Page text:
He and his black camel have travelled all the way from Riyadh to participate in the competition.

"Back home I have around 150 camels at my farm but this one is the most beautiful one I have," said Mohammed, while adding that if he were to sell it, he would not accept anything less than Dh100,000.

UAE, the land of modesty

Almost everyone has Fridays off here. And they flock to hotels, where there is a strip of beach and some pools and you can chill out. Last week I went to the Hiltonia Beach Club for a good chunk of the day. It was hotter than hot. Soon, I notice a woman sitting in the sun with her husband. He was wearing swimming trunks. She was wearing a head-to-toe black wetsuit, with a gold-applique one-piece over top.

Can you imagine, in the blazing sun? Later, as I relaxed in the hot tub inside, she entered. And got in the hot tub. In her wetsuit.

So there it is, the answer to a compelling question: yes, women who cover themselves daily for religious reasons do go to the beach. They just do it a little differently than the rest of us, that's all.

I was waiting for an x-ray the other day...

...and as we waited, a roomful of ex-pats trying to get a visa in the UAE, seven South Asian men entered, and sat in a bench on a row.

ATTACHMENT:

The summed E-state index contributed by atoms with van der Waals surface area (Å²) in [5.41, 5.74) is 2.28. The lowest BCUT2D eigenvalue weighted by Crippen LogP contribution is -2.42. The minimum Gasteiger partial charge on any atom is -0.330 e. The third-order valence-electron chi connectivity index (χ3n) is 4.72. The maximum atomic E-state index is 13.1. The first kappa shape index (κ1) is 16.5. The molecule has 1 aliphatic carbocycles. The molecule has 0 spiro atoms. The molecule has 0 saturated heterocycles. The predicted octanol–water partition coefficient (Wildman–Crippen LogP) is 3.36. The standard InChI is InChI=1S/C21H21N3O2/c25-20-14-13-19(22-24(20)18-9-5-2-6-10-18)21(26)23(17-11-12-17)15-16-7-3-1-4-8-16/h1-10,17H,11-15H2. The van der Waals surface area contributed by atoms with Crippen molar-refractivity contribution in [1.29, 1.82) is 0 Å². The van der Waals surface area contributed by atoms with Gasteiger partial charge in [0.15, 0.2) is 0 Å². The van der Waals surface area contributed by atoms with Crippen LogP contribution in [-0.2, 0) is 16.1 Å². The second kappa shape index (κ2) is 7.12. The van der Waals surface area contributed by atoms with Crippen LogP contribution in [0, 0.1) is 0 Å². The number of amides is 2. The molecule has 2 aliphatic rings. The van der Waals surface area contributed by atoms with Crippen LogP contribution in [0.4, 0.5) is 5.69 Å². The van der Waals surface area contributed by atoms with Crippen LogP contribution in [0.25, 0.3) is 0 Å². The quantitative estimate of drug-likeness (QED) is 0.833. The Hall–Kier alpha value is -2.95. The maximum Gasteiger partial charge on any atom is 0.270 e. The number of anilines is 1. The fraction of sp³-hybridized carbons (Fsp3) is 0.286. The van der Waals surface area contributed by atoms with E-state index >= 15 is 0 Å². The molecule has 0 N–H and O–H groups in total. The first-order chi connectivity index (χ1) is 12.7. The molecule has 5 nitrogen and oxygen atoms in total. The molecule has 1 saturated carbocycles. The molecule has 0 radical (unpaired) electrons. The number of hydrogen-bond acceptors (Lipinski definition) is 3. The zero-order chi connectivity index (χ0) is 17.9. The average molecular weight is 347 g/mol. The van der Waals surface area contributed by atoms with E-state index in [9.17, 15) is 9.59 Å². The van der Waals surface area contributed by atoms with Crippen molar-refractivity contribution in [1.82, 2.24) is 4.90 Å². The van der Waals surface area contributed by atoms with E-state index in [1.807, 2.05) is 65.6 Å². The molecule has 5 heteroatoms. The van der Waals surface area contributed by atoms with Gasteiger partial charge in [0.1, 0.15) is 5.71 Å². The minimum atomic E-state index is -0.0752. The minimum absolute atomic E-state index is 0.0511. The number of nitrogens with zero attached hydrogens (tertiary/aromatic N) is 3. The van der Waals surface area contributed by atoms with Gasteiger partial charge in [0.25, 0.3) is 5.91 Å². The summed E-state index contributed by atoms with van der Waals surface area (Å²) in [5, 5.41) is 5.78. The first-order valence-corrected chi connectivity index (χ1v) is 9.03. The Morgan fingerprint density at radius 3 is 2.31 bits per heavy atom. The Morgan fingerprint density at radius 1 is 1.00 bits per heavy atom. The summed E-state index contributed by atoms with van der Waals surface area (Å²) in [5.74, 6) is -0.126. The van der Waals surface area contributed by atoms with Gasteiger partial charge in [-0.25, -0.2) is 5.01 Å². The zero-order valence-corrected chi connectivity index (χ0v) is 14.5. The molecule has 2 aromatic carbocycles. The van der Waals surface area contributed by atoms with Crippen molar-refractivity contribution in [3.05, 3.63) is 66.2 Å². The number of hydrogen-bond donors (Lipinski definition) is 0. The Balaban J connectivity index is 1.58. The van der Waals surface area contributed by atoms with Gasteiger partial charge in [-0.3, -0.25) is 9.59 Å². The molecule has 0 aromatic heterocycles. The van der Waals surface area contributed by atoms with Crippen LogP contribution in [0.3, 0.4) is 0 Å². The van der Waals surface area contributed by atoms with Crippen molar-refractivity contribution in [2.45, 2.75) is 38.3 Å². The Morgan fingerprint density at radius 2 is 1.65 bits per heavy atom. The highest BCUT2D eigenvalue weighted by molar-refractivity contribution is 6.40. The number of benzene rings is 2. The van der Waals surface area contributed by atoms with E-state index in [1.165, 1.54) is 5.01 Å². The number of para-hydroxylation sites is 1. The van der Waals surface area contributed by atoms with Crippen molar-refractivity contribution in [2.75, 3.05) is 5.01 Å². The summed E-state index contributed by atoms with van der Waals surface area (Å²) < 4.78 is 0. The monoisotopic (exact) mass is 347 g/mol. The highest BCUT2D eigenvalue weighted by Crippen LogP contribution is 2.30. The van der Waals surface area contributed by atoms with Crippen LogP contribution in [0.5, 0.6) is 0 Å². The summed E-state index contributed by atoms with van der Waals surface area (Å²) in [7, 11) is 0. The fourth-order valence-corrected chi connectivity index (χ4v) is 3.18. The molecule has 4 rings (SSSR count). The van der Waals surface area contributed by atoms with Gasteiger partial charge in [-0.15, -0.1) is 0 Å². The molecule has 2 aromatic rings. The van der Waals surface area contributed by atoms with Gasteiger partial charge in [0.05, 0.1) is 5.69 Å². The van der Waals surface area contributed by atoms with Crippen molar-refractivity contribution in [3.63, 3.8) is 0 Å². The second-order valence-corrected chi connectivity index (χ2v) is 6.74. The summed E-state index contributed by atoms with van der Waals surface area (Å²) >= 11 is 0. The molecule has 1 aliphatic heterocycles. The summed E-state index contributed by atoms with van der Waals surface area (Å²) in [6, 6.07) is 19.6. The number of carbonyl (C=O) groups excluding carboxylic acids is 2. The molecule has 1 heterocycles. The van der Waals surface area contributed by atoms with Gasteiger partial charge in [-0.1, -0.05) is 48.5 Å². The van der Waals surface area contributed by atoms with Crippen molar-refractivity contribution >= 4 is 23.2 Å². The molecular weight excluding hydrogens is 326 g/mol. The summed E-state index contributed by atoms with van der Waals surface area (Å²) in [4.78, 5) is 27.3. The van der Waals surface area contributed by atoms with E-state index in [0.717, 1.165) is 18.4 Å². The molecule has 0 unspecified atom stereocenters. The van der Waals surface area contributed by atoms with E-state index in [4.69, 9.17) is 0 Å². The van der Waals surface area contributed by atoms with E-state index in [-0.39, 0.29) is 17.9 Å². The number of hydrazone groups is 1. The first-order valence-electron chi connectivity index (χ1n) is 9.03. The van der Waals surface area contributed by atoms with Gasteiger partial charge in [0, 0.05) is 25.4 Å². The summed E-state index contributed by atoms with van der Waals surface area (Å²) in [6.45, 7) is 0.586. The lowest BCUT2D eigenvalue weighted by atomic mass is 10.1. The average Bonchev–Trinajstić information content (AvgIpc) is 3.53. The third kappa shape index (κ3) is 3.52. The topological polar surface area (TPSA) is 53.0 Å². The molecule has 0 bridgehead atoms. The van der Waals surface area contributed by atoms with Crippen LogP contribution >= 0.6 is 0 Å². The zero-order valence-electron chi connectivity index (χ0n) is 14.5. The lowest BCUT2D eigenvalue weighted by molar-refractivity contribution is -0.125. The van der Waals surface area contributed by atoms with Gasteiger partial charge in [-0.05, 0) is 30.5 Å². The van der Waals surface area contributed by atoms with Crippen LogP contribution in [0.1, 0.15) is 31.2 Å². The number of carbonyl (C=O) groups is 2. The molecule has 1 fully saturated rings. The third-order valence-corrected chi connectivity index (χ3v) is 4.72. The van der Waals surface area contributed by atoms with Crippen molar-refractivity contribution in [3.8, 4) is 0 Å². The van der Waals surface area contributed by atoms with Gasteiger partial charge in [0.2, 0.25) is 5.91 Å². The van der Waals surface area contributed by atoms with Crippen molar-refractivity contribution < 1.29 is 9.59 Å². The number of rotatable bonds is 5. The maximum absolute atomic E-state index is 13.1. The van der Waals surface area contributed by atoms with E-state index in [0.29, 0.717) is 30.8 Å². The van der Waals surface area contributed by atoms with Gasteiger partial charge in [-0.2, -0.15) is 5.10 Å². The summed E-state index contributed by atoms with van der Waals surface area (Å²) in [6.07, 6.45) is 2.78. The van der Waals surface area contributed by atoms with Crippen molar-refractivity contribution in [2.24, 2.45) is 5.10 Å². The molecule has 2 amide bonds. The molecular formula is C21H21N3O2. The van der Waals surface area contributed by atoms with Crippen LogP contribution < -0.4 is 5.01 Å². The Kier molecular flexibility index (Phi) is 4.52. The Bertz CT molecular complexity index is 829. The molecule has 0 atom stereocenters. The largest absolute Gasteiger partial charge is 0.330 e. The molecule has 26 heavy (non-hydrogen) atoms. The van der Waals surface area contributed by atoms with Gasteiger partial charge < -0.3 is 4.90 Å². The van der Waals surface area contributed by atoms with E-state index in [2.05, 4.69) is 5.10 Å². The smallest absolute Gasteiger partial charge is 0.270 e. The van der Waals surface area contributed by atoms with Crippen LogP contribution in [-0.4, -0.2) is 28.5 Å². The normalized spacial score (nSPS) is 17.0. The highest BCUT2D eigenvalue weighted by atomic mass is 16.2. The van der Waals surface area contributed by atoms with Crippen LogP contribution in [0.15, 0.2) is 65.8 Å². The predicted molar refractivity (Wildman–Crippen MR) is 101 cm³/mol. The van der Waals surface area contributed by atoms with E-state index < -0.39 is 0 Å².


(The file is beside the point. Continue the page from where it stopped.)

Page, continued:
That's when I noticed: they all had moustaches.

Friday, April 25, 2008

Trends of the week (a semi-regular feature where I will try to keep up on and group together thingzzz going on in the world)

1) "Art Projects." First, Yale's Abortion Girl. Seriously. And now an award-winning German artist is looking for a dying subject to bounce light off of. And though he doesn't really fit in this list, I will add the state that British CNN correspondent was found to the list.

2)Peace and quiet. Silent raves are, well, all the rage. Last weekend 1,000 people gathering in NYC's Union Square for one. Apparently this is objectionable, as a silent rave planned for Washington, D.C. has been kiboshed. Then again, they aren't much for biting their tongue in the American capital, are they? The largest Silent Rave so far was apparently held in London, England in 2006, where 3,500 people gathered.

3) Pirates. Real ones.

Booze and the British kitty

The Brits here have a fun style of heading out on the town to drink. And because the United Arab Emirates is a Muslim country, alcohol is available here in a weird way. No booze is served at regular restaurants. Just really good food. But it's odd to be having a lavish meal with a group of people, sipping on an iced tea.

You could have a meal with alcohol, but it would be more expensive. Really the only place you can drink are in the hotels. So what's happened, as hotels have evolved to cater to tourists from the West, is that they each have a half dozen bars or so. You could stroll down a walkway at Le Meridian, for example, on a Saturday night and see packed patio after packed patio. People are not sipping, either. Nightclubs have bottle service at the tables, there are shooters, wine, everything you could want. Smoking everywhere, of course.